Reworking Gothic Archetypes Affectively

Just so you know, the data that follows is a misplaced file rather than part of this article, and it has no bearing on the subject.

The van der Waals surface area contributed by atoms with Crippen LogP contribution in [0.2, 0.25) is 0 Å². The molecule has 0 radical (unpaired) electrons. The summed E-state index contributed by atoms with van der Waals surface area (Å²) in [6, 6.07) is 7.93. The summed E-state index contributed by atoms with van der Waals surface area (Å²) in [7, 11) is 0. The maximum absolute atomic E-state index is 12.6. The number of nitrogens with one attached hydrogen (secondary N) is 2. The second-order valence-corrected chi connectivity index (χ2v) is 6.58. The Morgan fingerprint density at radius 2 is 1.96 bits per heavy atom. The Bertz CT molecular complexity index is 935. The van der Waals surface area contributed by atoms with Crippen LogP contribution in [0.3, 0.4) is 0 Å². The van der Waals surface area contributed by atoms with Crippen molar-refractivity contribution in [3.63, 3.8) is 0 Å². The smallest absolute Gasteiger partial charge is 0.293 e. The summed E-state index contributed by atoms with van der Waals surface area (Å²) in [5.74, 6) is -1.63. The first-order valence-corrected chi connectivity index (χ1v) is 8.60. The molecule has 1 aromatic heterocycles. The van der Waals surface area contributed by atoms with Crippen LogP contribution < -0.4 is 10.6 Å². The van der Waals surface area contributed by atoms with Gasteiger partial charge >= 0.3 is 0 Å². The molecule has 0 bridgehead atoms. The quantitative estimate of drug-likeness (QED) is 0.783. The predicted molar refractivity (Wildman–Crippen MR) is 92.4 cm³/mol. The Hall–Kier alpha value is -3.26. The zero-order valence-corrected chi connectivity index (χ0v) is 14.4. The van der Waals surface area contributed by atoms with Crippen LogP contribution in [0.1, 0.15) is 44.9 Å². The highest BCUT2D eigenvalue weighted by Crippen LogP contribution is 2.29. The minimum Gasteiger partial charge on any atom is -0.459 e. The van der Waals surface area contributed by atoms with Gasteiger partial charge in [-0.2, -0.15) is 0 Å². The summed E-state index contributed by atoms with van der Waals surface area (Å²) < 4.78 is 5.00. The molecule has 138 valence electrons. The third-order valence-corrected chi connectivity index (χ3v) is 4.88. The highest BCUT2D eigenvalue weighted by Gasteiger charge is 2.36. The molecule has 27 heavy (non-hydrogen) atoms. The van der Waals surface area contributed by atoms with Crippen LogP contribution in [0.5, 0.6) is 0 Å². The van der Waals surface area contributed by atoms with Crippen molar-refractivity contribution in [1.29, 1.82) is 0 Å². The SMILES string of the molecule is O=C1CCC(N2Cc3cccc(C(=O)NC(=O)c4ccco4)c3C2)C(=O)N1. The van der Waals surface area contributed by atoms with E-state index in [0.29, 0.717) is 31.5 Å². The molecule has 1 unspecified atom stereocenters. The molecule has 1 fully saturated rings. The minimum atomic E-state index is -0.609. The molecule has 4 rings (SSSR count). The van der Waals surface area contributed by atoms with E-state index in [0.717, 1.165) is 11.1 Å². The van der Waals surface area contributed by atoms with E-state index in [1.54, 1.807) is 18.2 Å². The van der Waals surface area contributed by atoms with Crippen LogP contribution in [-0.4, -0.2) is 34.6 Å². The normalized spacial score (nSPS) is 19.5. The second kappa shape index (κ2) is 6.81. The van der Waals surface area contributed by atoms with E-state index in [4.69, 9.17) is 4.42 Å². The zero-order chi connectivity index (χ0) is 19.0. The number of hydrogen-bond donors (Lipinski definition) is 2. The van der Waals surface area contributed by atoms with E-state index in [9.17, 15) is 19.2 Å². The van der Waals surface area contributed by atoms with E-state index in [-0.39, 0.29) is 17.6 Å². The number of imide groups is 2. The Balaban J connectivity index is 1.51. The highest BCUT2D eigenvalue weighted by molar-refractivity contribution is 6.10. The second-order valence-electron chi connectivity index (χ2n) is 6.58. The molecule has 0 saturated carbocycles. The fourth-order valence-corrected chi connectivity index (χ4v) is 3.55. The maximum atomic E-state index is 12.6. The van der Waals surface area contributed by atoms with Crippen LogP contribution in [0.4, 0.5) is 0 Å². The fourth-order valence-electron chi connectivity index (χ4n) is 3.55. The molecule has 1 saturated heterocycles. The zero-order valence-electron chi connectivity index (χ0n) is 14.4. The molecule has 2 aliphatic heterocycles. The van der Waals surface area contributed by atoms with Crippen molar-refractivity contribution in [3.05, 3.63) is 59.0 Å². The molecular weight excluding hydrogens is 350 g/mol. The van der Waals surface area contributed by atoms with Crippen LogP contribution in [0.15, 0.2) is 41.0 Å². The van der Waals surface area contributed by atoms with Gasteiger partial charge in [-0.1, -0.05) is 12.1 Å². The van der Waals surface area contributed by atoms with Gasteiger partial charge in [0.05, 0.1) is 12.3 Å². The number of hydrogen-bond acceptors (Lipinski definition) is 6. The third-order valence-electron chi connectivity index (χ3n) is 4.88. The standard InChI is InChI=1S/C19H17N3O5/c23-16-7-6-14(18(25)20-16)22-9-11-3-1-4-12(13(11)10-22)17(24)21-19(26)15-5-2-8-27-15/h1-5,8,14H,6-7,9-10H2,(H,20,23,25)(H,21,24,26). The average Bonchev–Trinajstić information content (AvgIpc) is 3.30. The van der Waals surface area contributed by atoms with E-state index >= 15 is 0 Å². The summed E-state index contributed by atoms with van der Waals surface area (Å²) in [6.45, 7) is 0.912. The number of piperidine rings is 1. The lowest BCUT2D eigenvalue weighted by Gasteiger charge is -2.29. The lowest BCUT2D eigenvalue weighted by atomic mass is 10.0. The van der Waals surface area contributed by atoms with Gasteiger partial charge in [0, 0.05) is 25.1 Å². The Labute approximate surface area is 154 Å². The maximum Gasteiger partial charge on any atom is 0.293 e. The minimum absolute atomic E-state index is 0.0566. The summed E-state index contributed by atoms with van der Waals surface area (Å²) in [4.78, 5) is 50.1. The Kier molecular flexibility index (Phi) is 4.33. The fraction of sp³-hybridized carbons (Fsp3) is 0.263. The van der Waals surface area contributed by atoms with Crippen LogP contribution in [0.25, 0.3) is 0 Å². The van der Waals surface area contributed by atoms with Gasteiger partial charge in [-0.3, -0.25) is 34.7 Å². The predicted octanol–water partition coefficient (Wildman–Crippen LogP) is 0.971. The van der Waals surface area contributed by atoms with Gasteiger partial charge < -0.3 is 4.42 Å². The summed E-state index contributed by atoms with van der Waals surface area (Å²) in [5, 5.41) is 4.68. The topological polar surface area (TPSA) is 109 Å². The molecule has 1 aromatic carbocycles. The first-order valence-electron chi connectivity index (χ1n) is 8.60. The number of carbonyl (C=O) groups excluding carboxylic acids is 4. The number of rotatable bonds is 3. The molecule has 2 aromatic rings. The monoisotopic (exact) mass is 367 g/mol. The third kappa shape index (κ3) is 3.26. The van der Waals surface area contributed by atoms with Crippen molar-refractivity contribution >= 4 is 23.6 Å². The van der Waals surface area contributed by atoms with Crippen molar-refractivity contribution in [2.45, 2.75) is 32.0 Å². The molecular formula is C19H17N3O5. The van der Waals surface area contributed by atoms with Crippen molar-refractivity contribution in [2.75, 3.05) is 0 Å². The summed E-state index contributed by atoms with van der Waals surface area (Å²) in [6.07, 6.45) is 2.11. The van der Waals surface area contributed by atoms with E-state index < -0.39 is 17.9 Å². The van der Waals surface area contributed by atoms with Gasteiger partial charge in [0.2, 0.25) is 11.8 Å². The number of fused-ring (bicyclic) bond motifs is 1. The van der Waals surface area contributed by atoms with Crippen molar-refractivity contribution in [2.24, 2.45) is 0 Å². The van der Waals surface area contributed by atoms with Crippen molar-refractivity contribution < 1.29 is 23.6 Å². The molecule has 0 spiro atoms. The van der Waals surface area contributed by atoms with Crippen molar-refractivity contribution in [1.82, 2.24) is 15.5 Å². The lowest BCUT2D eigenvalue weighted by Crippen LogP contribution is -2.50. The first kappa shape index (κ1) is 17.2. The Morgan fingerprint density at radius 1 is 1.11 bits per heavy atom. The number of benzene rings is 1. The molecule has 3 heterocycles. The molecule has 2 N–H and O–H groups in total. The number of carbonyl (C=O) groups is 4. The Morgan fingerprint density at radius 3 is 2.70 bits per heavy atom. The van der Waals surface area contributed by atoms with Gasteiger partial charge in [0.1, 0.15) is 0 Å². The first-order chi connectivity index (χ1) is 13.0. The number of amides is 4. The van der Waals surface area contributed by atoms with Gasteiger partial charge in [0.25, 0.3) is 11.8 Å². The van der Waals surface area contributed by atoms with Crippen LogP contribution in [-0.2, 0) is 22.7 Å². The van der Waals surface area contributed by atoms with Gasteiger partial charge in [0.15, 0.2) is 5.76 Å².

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Mrs. McIntosh ENG4U 13 January 2012 Reworking Gothic Archetypes Effectively Within the play, Blanche, Stanley, and Stella represent a few of the gothic archetypes that are studied in literature. However, the characters that symbolize the archetypes are reworked in order to follow the characteristics of Southern Gothic literature. Southern Gothic literature is described as a specific type of writing that often focuses on the social and moral inadequacies of the Southern American society. One major element of Southern Gothic literature is the reworking of gothic archetypes. When reworked, the gothic archetypes of the femme fatale, Byronic hero, and madwoman are effective due to the fact that they subsequently represent the central themes of loneliness through Blanche, desire through Stanley, and fantasy through Stella in “A Streetcar Named Desire” by Tennessee Williams. The gothic archetype of the femme fatale in the play is most closely related to Blanche as she is considered to be the “dangerously charming” female in the play to most, however, Stanley is not swindled by her allure as he does not “go in for that stuff” (Williams 39). Due to the fact that Blanche’s charisma does not affect Stanley in the way that it affects most men, the gothic archetype of the femme fatale is effectively reworked through Blanche’s character to represent the central theme of loneliness within the play. Blanche is not accustomed to her charm failing in regards to men, which causes her to become even more insecure than she originally is. She is always “fishing for a compliment” (39) which usually leads to her self-esteem growing, however, with Stanley, her self-worth plunges when he does not oblige her with a nice comment. Stanley’s lack of interest in Blanche represents her descent into loneliness, a central theme in the play. Her insecurity flourishes as the play continues as
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